Many, many people who fail to correctly take their medications are Credit Carders. Credit Carders prescribe to the philosophy of “Enjoy Now – Pay Later.” People whose health ailments are “silent” (that is, conditions which don’t produce symptoms) are particularly prone to the Credit Carder approach. Hyperlipidemia (high blood cholesterol) routinely doesn’t cause pain, fatigue, nausea, hair loss, or any symptoms. So why take a statin drug every night? And why take drugs once or twice a day for hypertension, when high blood pressure causes most people no symptoms? And who wants to prick their finger several times daily to check their blood sugar level when diabetes doesn’t hurt?
Here’s the reality: hyperlipidemia doesn’t hurt…until you have a stroke. Hypertension doesn’t hurt…until you have a heart attack. Diabetes doesn’t hurt…until your kidneys fail.
It’s challenging to change your behavior if you’re a Credit Carder whose health problem doesn’t cause symptoms. Just remember, like real credit cards, you always eventually pay. And in this case, you’ll likely pay by forfeiting many of your future plans and dreams and, possibly, your life. Only when you accept true ownership of your health, including the need to routinely and correctly take your medicines, are you giving yourself your best shot to enjoy that future you envision.
Many people, especially older patients and people raised outside of the American culture, were raised to never question their physicians. Others are simply too intimidated or uncomfortable to ask. These people communicate differently (if at all) with their physician than they do with everyone else. When Different Drummers don’t understand why they are being prescribed or how to correctly take a medication, they don’t ask for clarification. When Different Drummers don’t like the way their medicine makes them feel, or when Different Drummers can’t afford their medication, they’re more comfortable risking their health (by not taking their drugs correctly or at all) than they are speaking with their physician about their concerns.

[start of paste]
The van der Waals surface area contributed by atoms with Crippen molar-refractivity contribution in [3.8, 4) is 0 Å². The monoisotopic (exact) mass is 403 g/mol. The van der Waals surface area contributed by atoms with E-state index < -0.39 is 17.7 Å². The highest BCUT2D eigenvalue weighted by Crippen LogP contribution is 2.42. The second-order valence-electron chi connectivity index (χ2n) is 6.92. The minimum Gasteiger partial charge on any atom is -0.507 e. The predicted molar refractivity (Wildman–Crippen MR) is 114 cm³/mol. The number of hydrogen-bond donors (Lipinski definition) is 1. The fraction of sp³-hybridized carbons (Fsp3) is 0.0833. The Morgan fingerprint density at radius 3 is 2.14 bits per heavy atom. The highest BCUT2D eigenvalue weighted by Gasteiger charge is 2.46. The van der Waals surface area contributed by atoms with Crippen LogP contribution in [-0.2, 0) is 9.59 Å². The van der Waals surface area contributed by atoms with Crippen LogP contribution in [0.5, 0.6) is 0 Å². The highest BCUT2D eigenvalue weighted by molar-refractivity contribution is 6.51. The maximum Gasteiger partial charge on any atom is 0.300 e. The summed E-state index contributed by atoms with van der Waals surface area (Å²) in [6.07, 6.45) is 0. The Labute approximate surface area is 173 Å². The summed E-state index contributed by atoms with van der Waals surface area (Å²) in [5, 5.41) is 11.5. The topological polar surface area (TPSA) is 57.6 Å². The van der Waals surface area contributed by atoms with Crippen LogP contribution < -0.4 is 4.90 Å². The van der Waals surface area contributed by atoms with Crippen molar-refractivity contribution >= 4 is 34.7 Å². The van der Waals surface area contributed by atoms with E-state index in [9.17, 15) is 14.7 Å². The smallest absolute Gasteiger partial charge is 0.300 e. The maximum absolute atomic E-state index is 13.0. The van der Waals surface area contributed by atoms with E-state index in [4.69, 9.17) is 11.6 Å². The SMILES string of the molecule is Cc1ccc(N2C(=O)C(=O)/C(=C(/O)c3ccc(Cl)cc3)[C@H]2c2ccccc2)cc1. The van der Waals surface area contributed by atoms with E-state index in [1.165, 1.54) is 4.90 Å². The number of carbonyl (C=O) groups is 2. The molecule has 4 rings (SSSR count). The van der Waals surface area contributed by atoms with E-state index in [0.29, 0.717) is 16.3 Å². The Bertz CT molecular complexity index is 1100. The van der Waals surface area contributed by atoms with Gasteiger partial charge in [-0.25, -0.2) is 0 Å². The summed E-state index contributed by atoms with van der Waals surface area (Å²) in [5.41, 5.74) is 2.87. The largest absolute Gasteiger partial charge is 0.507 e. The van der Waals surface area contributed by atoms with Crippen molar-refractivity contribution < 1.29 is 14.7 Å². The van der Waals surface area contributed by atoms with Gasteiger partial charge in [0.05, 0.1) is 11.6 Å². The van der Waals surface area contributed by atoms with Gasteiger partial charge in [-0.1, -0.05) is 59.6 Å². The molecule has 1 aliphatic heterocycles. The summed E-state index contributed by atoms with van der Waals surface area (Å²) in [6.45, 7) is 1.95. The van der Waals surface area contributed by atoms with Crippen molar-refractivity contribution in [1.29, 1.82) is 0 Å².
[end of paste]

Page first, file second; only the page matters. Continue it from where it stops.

If you’re a Different Drummer who has pain or some other symptom, but you’re not taking your prescribed medication because it makes you feel lousy (sleepy, “cloudy,” nauseated, impotent, whatever), own your health and tell your doctor. Chances are there are other medications that will reduce or resolve your symptoms without making you feel lousy (different drugs for the same condition often have different side-effects). If you’re a Different Drummer who can’t afford your medication (and, therefore, don’t take your pill regularly or at all), own your health and tell your doctor. There are often generic medications to treat your condition that cost much less than the newer medication you’ve been prescribed. And if you really need but can’t afford that new, high cost drug, you have options: a number of drug companies offer financial assistance programs, as do many U.S. states through State Pharmaceutical Assistance Programs. And if you are a Different Drummer who is uncomfortable speaking to or questioning your physician, own your health and get over it! It is your health, your life, and your future. And here’s the truth: most physicians are happy when our patients are engaged in their own care.
The health journey that you take is in large part up to you. When weighing the benefits verse the burdens of owning your health, the scale tips heavily to one side.